Here Comes The Sun

Nice to see, as reported this week on the front page of The Baltimore Sun, that the internationally renowned Wilmer Eye Institute at Johns Hopkins is undertaking a large study on vision and learning.  Hopkins appears poised to demonstrate that visual deficiencies can hamper educational performance.  I’ll take the point of personal privilege here, having been in practice for 38 years, to note how refreshing it is to see ophthalmologists embrace this position.  Aside from the article in the Sun, background information on the Hopkins initiative can be found here.

CITT ART LogoMore sunshine came this week in the form of a CBS-TV news segment featuring the CITT-ART.  Particularly if you’re located in a region that is accessible to the one of the eight national CITT-ART centers, please consider supporting the recruitment efforts of this crucial multi-center, NEI funded study that is a cooperative venture between Optometry and Ophthalmology.

4 thoughts on “Here Comes The Sun

  1. The devil will be in the details of the study. Will CI be among the diagnoses? Will VT be among the treatments?

  2. Frankly, does it make a difference at this point? Much like PEDIG showed that the first thing that should be done in the treatment of amblyopia is to have the optimum Rx in place and positive changes will ensue, wouldn’t you agree that before CI and VT are pursued, it is a positive step to at least link Rxing with improved academic performance? One thing I learned from the early planning from the CITT studies (at the outset, when it was CIRS), is that if you wait for the ideal study you’ll never get off the ground.

  3. I sure hope that the results of the CITT-ART study will be published in a scientific journal! If I recall, the Archives of Ophthalmology, which published the initial 2008 CITT study, wanted it to be known – within the same issue that the study was published – that it did not consider a randomized, controlled trial to be the highest level of scientific research evidence. Lest we forget the editorial by David K. Wallace, MD (Treatment options for symptomatic convergence insufficiency, Archives of ophthalmology (Impact Factor: 4.49). 11/2008; 126(10):1455-6) in this journal, personal opinion is the gold standard!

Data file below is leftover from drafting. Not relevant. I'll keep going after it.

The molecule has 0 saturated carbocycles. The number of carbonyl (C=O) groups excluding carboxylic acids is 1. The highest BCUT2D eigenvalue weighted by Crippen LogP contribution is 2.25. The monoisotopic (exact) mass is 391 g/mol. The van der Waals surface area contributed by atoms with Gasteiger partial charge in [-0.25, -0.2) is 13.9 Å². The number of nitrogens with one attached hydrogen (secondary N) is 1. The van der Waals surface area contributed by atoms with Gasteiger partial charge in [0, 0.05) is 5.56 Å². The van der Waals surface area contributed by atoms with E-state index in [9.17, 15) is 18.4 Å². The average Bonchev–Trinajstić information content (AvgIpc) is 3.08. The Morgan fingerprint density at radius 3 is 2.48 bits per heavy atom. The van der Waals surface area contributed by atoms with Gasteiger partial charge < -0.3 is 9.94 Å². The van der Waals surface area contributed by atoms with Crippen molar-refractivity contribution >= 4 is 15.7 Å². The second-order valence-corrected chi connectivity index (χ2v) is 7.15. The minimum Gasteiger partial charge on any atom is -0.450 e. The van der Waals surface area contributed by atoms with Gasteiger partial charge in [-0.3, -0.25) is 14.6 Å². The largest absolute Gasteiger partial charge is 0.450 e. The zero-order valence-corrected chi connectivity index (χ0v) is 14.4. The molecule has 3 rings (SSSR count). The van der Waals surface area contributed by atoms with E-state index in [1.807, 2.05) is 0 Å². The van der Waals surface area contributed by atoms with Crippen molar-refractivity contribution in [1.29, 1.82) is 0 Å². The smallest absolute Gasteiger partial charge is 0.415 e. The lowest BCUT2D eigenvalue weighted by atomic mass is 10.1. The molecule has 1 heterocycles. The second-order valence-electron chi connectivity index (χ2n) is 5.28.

• Well, Dr. Biberdorf, in a perfect world the results of the CITT would have resulted in a paradigm shift in pediatric ophthalmology treatment of CI instead of having been introduced with the “disclaimer” you noted. At this stage of my career I’ve transitioned into worrying less about what ophthalmology does, and focusing more on being the best that we can in all facets of research, publication, and practice. If there is synergy with ophthalmology, lovely. This latest research will be, pardon the pun, state of the ART. Where it’s various phases will be published is up to the investigator – but there may be some pleasant surprises in store.

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